Animal advocacy meets The War on Terror

From ANIMAL PEOPLE, March 2002:

SALT LAKE CITY–Utah County coyotes got a break from
terrorism during the Winter Olympic Games held in and around Salt
Lake City.
“Because of the no-fly restriction in effect withn 45 miles
of the Games from midnight on February 7 through midnight on February
24, USDA Wildlife Services could not conduct aerial coyote control,”
Deseret News staff writer Sharon Hadlock reported.
Those weeks are usually peak coyote-strafing time for
Wildlife Services, as snow makes their tracks visible to helicopter

While coyotes got a break, however, the Olympic Command
Performance Rodeo was presented as scheduled by the Professional
Rodeo Cowboys Association, as part of the Cultural Olympiad.
Contrary to promises made by Salt Lake City Organizing
Committee president Mitt Romney and other Olympic officials to
anti-rodeo protesters, the top cowboys were reportedly given
imitation Olympic medals.
But SHARK, PETA, and the Utah Animal Rights Coalition were
satisfied, they said, that they had educated the public about rodeo
violence to animals.
Preceding the Olympic torch run from Chicago to Salt Lake
City, the SHARK video truck showed tens of thousands of people
undercover footage of electroshocking, tail-taking, and other rough
treatment of cattle and horses at recent rodeos–and won news media
notice from Europe to Japan.
“The Davis County Clipper is reporting that the Olympic rodeo
took in $66,000 less than its expenses,” said SHARK founder Steve
Hindi. “Most of the money was spent on security. The rodeo
promoters claimed they needed security against terrorists. Some of
the rodeo people called us terrorists–an interesting claim from
people who have shown their propensity for violence against both
animals and people who try to protect them,” Hindi added.
Hindi recalled that as the SHARK video truck rolled through
Provo on February 5, “rodeo fans attacked us with sticks, threw
rocks, spat on the truck, and used obscene words and gestures.”
The incidents were captured on video, along with others–and
tail-and-ear-pulling of calves that PRCA spokesperson Cindy
Schonholtz told reporters did not happen, just before SHARK
presented the proof.
“The truth is,” Hindi alleged, “their financial losses were
because of their paranoia that an animal protector might get into the
arena with a video camera. But some of us did get in, and one of us
had a video camera, and she did videotape animal abuse!”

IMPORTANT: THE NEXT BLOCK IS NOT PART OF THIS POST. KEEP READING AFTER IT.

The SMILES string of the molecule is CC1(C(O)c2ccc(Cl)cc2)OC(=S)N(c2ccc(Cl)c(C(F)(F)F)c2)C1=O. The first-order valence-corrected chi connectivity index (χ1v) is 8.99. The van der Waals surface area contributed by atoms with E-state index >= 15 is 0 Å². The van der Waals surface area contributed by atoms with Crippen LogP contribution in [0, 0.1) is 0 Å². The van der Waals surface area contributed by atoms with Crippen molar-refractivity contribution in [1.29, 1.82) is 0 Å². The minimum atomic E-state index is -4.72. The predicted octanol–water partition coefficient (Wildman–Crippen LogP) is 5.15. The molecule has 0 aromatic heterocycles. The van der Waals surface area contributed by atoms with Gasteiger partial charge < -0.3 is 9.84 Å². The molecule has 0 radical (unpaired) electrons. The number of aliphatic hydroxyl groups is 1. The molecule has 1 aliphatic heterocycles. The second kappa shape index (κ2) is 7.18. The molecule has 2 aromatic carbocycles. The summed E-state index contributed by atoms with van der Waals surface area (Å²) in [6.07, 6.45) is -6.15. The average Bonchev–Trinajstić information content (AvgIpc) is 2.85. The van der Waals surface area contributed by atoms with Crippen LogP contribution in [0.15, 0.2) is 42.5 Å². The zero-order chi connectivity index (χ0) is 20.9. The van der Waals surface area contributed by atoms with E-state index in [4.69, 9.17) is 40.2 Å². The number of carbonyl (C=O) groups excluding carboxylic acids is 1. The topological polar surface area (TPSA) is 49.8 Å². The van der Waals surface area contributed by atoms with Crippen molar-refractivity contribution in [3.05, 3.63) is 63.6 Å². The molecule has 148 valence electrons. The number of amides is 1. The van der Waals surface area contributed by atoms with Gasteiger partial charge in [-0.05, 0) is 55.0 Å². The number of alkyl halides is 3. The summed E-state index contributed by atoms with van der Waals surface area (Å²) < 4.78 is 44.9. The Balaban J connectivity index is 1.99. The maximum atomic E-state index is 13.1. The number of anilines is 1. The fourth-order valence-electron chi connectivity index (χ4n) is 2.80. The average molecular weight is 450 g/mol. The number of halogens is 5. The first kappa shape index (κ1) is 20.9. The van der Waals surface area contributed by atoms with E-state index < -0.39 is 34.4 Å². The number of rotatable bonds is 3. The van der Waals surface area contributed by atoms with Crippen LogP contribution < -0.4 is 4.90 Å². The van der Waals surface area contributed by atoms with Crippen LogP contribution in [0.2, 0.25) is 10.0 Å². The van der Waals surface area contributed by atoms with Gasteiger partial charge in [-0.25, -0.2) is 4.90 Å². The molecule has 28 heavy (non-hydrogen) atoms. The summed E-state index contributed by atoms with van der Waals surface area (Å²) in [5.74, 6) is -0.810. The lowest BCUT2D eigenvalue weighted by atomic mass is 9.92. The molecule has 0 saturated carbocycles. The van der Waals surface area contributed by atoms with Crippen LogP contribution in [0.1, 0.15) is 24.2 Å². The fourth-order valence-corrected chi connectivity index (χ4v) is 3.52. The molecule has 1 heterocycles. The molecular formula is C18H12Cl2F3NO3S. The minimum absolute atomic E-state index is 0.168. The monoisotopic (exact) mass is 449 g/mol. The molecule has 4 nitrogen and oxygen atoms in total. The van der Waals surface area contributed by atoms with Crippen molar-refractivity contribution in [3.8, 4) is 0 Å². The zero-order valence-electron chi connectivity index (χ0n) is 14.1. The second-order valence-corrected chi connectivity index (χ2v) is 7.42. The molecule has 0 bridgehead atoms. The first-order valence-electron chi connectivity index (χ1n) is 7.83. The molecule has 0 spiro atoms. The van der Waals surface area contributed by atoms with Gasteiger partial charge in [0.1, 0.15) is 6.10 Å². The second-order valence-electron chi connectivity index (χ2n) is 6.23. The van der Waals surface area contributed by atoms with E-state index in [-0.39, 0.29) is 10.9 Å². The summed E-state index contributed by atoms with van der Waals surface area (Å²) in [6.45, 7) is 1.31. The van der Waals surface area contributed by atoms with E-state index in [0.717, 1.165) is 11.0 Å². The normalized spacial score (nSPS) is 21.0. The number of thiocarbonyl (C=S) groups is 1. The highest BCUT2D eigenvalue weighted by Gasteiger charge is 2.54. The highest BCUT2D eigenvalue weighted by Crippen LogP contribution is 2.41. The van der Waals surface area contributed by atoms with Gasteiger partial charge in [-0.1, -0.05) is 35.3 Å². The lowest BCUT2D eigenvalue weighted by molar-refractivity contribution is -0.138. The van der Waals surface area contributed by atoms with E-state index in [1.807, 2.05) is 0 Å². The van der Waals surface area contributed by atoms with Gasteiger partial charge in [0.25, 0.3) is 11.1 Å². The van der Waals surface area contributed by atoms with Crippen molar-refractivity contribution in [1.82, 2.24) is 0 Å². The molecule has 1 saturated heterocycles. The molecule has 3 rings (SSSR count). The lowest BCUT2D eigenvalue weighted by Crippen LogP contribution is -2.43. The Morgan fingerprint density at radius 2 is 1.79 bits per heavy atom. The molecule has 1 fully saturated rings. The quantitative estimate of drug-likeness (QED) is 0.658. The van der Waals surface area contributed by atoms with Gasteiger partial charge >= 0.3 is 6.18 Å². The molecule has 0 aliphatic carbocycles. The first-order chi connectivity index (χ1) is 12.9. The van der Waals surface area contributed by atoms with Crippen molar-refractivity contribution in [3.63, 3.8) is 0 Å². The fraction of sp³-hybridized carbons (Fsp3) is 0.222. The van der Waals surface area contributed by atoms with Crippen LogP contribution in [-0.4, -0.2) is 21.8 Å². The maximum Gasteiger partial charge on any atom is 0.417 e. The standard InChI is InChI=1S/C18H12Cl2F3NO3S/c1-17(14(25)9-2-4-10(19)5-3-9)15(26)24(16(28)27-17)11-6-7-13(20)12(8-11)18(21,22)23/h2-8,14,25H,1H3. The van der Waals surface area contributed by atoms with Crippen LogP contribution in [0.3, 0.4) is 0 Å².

The only activity anywhere that might have been construed as
anti-rodeo terrorism occurred at the Tucson Rodeo Grounds, in
Tucson, Arizona, 775 miles south. There, at 2 a.m. on February
23, an unidentified woman allegedly gained access to the stables with
an authentic-looking security pass, sprayed seven horses belonging
to the Quadrille De Mujeres riding team with water-soluble
fluorescent paint, let the horses run free, and escaped. One horse
was apparently accidentally squirted in an eye.
Nothing linked the incident to a motive. Investigators
believe the most likely motive is some kind of personal dispute.


The lack of any “terrorism” in Salt Lake City by animal
advocates left Utah state representative Paul Ray, 35, scrambling
to defend his repeated allegations preceding the Olympics that SHARK
and PETA are “terrorist groups.”
Hindi has in fact been outspokenly critical of covert violent
actions throughout his involvement in animal rights, including
denouncing the arsons and bombings carried out around Salt Lake City
during the mid-1990s by militant vegans associated with socially
conservative Straight Edge movement.
Hindi cautioned Ray the first time Ray called SHARK a
“terrorist group,” in a January 3 letter of support for the Olympic
On February 3, however, Ray stated during a live TV
interview that “animal rights guys are terrorists. I called a duck a
duck. SHARK is a terrorist organization.”
On February 4, Hindi sued Ray for defamation.
Ray then told Nesreen Khashan of the Standard Examiner of
Utah that Hindi is a terrorist because he is a member of the Sea
Shepherd Conservation Society’s honorary board of advisors.
“That group is mentioned by the FBI,” Ray said. “They brag
that they sink ships.”
But the Sea Shepherds last claimed involvement in sinking a
ship on January 24, 1994, when the Norwegian whaler Senet was
scuttled at dockside–more than six years before Hindi accepted the
honorary advisory post.
Upholding law
Throughout the time Hindi has been an honorary Sea Shepherd
advisor, the Sea Shepherds have mainly done anti-poaching patrolling
around the Galapagos Islands and Cocos Island National Park, in